I really didn’t feel like going to any more sales after that, so I went home, gave my dogs a couple of bites of cheese as a treat, and dreaded the day when I might have to make the same decision for one or both of my dogs.

I spent the rest of Saturday listing items on eBay and Amazon.  Sales had been strong both Friday and Saturday, and I woke up Sunday morning with about 33 items to pack.  After getting everything packed, I loaded the car and headed to the post office.  I never use their Automated Postal Center, but I love their oversized dropbox.  I dragged the largest of my totes full of packages inside, but after dropping a few in, the door wouldn’t open anymore.  Apparently, my packages had filled it up.  Great, just great.  The post office rarely empties the box, except at the officially listed pickup times, so I knew I would have to carry the rest of my packages inside the post office on Monday, and pretty much waste my lunch hour.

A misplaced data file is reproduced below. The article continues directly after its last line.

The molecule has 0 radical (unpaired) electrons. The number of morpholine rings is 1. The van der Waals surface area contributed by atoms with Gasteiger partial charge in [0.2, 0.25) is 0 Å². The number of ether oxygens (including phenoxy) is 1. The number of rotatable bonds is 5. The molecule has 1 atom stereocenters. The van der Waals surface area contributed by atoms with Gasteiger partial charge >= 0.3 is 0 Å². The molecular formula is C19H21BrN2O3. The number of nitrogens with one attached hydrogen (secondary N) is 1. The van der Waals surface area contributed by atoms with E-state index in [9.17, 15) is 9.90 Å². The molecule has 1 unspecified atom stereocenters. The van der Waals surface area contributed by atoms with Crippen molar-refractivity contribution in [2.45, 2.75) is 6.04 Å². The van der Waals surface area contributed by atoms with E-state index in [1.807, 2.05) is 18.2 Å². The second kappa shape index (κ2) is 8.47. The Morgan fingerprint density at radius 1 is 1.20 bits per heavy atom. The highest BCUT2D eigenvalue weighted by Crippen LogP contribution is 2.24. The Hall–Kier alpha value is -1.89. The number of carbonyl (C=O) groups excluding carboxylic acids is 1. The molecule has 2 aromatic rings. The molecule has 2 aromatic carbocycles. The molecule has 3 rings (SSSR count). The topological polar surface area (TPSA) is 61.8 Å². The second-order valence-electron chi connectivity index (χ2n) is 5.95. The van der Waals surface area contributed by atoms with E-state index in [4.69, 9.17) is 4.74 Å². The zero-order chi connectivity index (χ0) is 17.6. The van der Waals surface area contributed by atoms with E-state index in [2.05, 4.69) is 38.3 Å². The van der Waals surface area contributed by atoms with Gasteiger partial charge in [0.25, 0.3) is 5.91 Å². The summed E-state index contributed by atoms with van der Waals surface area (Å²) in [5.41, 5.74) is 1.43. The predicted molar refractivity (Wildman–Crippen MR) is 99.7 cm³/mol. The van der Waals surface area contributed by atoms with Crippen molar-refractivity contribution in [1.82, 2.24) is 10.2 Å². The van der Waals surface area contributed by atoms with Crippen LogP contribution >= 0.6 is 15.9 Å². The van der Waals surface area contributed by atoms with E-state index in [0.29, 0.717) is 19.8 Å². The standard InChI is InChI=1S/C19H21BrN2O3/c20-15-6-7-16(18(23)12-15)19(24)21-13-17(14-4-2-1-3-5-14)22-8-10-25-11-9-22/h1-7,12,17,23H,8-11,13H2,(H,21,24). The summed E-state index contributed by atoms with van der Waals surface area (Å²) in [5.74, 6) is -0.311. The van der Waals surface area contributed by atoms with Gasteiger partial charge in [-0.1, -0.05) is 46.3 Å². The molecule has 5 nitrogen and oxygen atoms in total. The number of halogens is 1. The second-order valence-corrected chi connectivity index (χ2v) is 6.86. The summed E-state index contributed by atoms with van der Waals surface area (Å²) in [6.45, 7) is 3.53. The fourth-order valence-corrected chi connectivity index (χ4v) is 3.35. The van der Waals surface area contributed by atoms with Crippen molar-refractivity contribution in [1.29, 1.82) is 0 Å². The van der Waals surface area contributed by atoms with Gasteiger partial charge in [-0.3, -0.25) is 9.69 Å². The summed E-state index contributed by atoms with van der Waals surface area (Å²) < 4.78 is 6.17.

Lugging my packages back to my car, I decided to head over to the local Goodwill, just for grins.  To my surprise, I actually found a few books and a new in package game.  Taking my loot to the register, I got my favorite clerk, I’ll call her Nancy, who always has a tale of woe.  Nancy, a petite dirty blonde, appears to be in her late 40s, maybe early 50s, and it’s a cliché, but you can almost see years of bad breaks and/or bad decisions on her face.  I asked her how she was doing, and she sort of shook her head, and looked as if she was wearing the weight of the world on her shoulders.

Tallying my purchases, she told me that her sister suffered a stroke last week, and that she was exhausted from trying to work and provide care-giver support while her sister recuperated.  While she detailed her ordeal, I thought that if this woman didn’t have bad luck, she’d have no luck at all.  A few weeks ago, her divorce from her husband was finalized, and someone poisoned her two dogs.  She was more upset about the dogs.  Before that, her grandmother was in the hospital in serious condition.  Before that, she was hobbling around the cashier stand, suffering from chronic back pain.  For whatever reason, this woman seems to attract bad karma.